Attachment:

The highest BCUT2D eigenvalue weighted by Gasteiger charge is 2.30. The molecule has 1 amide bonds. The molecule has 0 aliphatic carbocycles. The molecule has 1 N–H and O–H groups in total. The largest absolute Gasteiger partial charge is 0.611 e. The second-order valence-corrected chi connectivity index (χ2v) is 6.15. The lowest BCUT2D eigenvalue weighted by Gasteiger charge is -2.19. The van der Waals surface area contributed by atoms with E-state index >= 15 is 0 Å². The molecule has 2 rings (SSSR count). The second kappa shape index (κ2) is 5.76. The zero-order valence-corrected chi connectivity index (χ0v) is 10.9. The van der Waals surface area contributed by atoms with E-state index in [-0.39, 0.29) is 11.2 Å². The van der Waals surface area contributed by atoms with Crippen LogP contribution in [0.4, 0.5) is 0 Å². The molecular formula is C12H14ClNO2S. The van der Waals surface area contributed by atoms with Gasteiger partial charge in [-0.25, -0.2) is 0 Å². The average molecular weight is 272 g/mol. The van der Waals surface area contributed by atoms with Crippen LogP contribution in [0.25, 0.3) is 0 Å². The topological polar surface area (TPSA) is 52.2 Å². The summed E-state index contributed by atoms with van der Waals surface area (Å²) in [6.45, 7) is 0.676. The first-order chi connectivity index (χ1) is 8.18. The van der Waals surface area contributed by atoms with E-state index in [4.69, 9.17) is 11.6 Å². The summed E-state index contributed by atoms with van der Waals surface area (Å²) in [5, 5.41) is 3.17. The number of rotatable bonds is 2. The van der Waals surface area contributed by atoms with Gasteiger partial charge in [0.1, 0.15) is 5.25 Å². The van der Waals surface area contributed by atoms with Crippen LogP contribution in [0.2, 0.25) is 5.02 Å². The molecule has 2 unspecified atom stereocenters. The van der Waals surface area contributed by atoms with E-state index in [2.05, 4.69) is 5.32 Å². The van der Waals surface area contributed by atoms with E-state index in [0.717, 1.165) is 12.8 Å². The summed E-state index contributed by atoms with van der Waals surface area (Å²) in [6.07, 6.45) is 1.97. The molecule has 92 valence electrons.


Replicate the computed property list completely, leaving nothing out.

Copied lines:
The highest BCUT2D eigenvalue weighted by Gasteiger charge is 2.30. The molecule has 1 amide bonds. The molecule has 0 aliphatic carbocycles. The molecule has 1 N–H and O–H groups in total. The largest absolute Gasteiger partial charge is 0.611 e. The second-order valence-corrected chi connectivity index (χ2v) is 6.15. The lowest BCUT2D eigenvalue weighted by Gasteiger charge is -2.19. The van der Waals surface area contributed by atoms with E-state index >= 15 is 0 Å². The molecule has 2 rings (SSSR count). The second kappa shape index (κ2) is 5.76. The zero-order valence-corrected chi connectivity index (χ0v) is 10.9. The van der Waals surface area contributed by atoms with E-state index in [-0.39, 0.29) is 11.2 Å². The van der Waals surface area contributed by atoms with Crippen LogP contribution in [0.4, 0.5) is 0 Å². The molecular formula is C12H14ClNO2S. The van der Waals surface area contributed by atoms with Gasteiger partial charge in [-0.25, -0.2) is 0 Å². The average molecular weight is 272 g/mol. The van der Waals surface area contributed by atoms with Crippen LogP contribution in [0.25, 0.3) is 0 Å². The topological polar surface area (TPSA) is 52.2 Å². The summed E-state index contributed by atoms with van der Waals surface area (Å²) in [6.45, 7) is 0.676. The first-order chi connectivity index (χ1) is 8.18. The van der Waals surface area contributed by atoms with E-state index in [4.69, 9.17) is 11.6 Å². The summed E-state index contributed by atoms with van der Waals surface area (Å²) in [5, 5.41) is 3.17. The number of rotatable bonds is 2. The van der Waals surface area contributed by atoms with Gasteiger partial charge in [0.1, 0.15) is 5.25 Å². The van der Waals surface area contributed by atoms with Crippen LogP contribution in [0.2, 0.25) is 5.02 Å². The molecule has 2 unspecified atom stereocenters. The van der Waals surface area contributed by atoms with E-state index in [2.05, 4.69) is 5.32 Å². The van der Waals surface area contributed by atoms with E-state index in [0.717, 1.165) is 12.8 Å². The summed E-state index contributed by atoms with van der Waals surface area (Å²) in [6.07, 6.45) is 1.97. The molecule has 92 valence electrons.